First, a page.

When I was a kid, every summer I would collect a big bag of cicada exoskeletons because they were cool. Mom just chalked it up to me being a bug person, and she agreed they were cool, although I think half her fascination was how many cicadas we had around the house as evidenced by the shells.

    Goosebumps was my drug of choice. And in order by the little numbers on the spine. Drawing was my performing obsession of choice, and animal facts my non-performing obsession of choice. I spent so many hours studying and drawing.

    People didn’t call me shy so much as arrogant and snobbish (and still do). I preferred being alone and didn’t like playing with other kids because they were either mean or bratty and usually dull. It was hard finding an interesting or at least nice playmate. I was very protective over the nice ones no matter how interesting they were.

  10. I got the arrogant and snobby labels, too. I only liked playing with others when I was in control, which was, only with my sisters, which I fortunately or unfortunately, had a lot of. Outside of them, I found it a huge difficulty to make friends, and almost ALL of my close friends are either also on the spectrum, or have traits themselves. (One guy is ADHD with some AT traits, but not specifically ASD himself.) I guess we work because we get each other.

  11. As I was reading this, I realized that I did the “god-mode” thing in my childhood so extensively, that others thought I was a selfish jerk.
    A further realization came to me as I began to type this comment:
    I still do this.
    I lost a job over it, and it only occurs to me now that this was the reason why.
    I don’t “think I am better” than others, so it is not from a place of ego- in fact I have pretty low self-esteem; my “god-mode” behavior comes from a deep seated need to control my environment. I have sensory processing disorder on top of OCD anxiety and depression, sprinkle a ton of social pressure, daily living difficulties, and so much change going on that it makes my head spin on top of all that and it’s no wonder I come across as a controlling jackass.

  12. Beautiful read 🙂 i loved it and it really gets straight to the point. I can relate to almost all of it and its perfect to send to people who have little knowledge about the Autism spectrum. My friends have recently begun to ask a lot of questions about my syndrome and are interested in why girls are not diagnosed often compared to boys.

    I really dislike the word shy. I was diagnosed when i was 17 and knew from a very young age that i was different. My mum is a learning support teacher and she always thought my social difficulties were a result of lack of self-esteem due to my Dyslexia. The word shy still crops up when people talk about me today and when i correct them it leads to a whole bunch of questions. People seem surprised when i tell them i’m on the spectrum which at first used to make me happy but not so much now. Most people have heard of Autism which is great but they have very sterotypic images.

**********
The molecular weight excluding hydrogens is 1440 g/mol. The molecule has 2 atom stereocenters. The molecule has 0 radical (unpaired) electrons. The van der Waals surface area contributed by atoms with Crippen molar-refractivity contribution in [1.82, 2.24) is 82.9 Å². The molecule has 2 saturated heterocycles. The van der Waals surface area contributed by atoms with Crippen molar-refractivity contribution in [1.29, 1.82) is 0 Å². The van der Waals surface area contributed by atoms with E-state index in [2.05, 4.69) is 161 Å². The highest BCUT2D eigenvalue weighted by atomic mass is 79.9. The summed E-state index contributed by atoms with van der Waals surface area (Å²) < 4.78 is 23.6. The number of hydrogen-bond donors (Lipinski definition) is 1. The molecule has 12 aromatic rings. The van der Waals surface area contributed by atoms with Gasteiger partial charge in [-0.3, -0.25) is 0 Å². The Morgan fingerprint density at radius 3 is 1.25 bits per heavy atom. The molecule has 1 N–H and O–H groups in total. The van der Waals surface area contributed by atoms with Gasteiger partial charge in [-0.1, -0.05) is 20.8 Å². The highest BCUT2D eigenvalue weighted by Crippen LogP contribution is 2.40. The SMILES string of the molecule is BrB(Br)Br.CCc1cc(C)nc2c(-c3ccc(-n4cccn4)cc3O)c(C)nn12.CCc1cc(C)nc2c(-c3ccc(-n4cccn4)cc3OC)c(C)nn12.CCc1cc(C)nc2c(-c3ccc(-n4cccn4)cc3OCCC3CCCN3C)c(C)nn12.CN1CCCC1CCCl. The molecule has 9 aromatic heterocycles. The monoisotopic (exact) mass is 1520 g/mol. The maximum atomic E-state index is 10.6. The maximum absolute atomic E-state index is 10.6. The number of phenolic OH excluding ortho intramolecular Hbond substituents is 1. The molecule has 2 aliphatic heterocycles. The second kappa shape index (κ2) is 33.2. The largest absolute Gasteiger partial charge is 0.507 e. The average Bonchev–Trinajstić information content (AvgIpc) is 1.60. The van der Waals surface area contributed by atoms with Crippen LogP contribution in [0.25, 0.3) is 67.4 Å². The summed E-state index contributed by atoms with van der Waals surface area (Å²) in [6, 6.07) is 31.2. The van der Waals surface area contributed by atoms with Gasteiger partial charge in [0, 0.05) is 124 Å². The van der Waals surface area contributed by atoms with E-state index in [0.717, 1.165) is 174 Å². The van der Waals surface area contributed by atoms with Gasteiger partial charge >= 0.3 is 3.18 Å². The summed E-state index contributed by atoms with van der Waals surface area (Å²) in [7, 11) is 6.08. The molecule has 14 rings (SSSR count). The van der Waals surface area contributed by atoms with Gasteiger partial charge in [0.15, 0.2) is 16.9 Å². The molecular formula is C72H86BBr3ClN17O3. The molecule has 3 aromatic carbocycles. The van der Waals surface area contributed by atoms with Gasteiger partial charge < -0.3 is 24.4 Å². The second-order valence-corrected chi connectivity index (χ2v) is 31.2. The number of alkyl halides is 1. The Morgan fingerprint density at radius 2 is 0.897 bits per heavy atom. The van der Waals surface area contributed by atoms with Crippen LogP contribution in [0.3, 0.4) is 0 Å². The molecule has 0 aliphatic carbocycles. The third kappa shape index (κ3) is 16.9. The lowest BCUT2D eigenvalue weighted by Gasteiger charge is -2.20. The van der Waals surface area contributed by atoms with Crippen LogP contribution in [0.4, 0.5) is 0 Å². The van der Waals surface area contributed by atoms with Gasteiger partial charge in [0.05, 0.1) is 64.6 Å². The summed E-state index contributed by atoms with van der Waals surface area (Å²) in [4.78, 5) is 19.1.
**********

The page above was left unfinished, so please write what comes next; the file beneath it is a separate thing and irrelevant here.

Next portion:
13. Last year I reached a similar conclusion, after watching my 14 y/o NT brother embodying the teenager cliché (rebellious, dismissing, etc). Now that I’m 23, I lamented not breaking rules at his age – my identity feels nonexistent. It seems it wasn’t just “drama-seeking” behaviour (as I initially wrote it off), but one to test boundaries so to build character for adulthood; but at that moment it never occured to me to even break a rule. I didn’t see the point of it all. Anyway, no wonder why I was labeled with unflattering terms such as “teacher’s pet”…

    Sometimes I get an illusory feeling that if I rebelled on purpose, I’d mature earlier; and sometimes I recall having the sensation of “already having lived it all, so why should I bother?”. But again, both things are illusions.

    (By the way, the god-mode thing is true for child me, as well. To add to my confusion, an adult told me that “I didn’t know how to play”. Of course it was followed by a naive recitation of the rules…)

  14. I learned to channel my “bossiness” into my sadism. Worked out rather nicely, because now I only do it with those who ask for it. It was very interesting when I was in ROTC; I’m so anti-authority.

  15. How I used to play as a girl! Wow. This was spot on! Also this reminded me of one time when I was trying desperately to rollerblade and was terrible at it and slow. I was trying to get back home before a certain time (dusk) and desperately didn’t want to be in trouble (be a good girl) but I was too slow and for whatever reason, it never occured to me to take off my skates and walk home. I wasn’t that far anyway, I could have. But instead I was frantically trying to skate as quickly as my legs could take me back to the house. A 9 or 10 year old should have been able to make the connection between slow skating and faster walking to get home but I just couldn’t.

    1. i love moments like that ^_^ i was diagnosed when i was 17 and almost five years on i still have epiphany moments like this and things suddenly make sense.